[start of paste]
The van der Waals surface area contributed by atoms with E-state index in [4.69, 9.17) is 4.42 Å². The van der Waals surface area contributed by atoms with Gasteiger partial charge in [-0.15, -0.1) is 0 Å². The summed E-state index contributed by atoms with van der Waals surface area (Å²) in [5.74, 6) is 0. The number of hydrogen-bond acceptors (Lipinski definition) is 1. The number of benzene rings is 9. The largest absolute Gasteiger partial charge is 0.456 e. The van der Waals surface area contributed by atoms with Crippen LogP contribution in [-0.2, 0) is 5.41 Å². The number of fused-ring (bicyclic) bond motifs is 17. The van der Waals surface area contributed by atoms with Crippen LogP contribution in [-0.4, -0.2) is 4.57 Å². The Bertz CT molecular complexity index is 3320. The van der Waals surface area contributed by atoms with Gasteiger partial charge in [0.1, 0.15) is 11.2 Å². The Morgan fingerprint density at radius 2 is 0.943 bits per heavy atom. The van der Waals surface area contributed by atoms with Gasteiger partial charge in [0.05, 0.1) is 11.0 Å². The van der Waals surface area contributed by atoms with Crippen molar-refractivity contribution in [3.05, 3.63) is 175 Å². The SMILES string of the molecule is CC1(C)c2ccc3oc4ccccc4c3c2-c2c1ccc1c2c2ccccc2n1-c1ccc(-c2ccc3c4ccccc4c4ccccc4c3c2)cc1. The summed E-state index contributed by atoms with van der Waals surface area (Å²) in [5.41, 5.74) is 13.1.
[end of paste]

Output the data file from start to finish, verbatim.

The van der Waals surface area contributed by atoms with E-state index in [4.69, 9.17) is 4.42 Å². The van der Waals surface area contributed by atoms with Gasteiger partial charge in [-0.15, -0.1) is 0 Å². The summed E-state index contributed by atoms with van der Waals surface area (Å²) in [5.74, 6) is 0. The number of hydrogen-bond acceptors (Lipinski definition) is 1. The number of benzene rings is 9. The largest absolute Gasteiger partial charge is 0.456 e. The van der Waals surface area contributed by atoms with Crippen LogP contribution in [-0.2, 0) is 5.41 Å². The number of fused-ring (bicyclic) bond motifs is 17. The van der Waals surface area contributed by atoms with Crippen LogP contribution in [-0.4, -0.2) is 4.57 Å². The Bertz CT molecular complexity index is 3320. The van der Waals surface area contributed by atoms with Gasteiger partial charge in [0.1, 0.15) is 11.2 Å². The Morgan fingerprint density at radius 2 is 0.943 bits per heavy atom. The van der Waals surface area contributed by atoms with Gasteiger partial charge in [0.05, 0.1) is 11.0 Å². The van der Waals surface area contributed by atoms with Crippen molar-refractivity contribution in [3.05, 3.63) is 175 Å². The SMILES string of the molecule is CC1(C)c2ccc3oc4ccccc4c3c2-c2c1ccc1c2c2ccccc2n1-c1ccc(-c2ccc3c4ccccc4c4ccccc4c3c2)cc1. The summed E-state index contributed by atoms with van der Waals surface area (Å²) in [5.41, 5.74) is 13.1.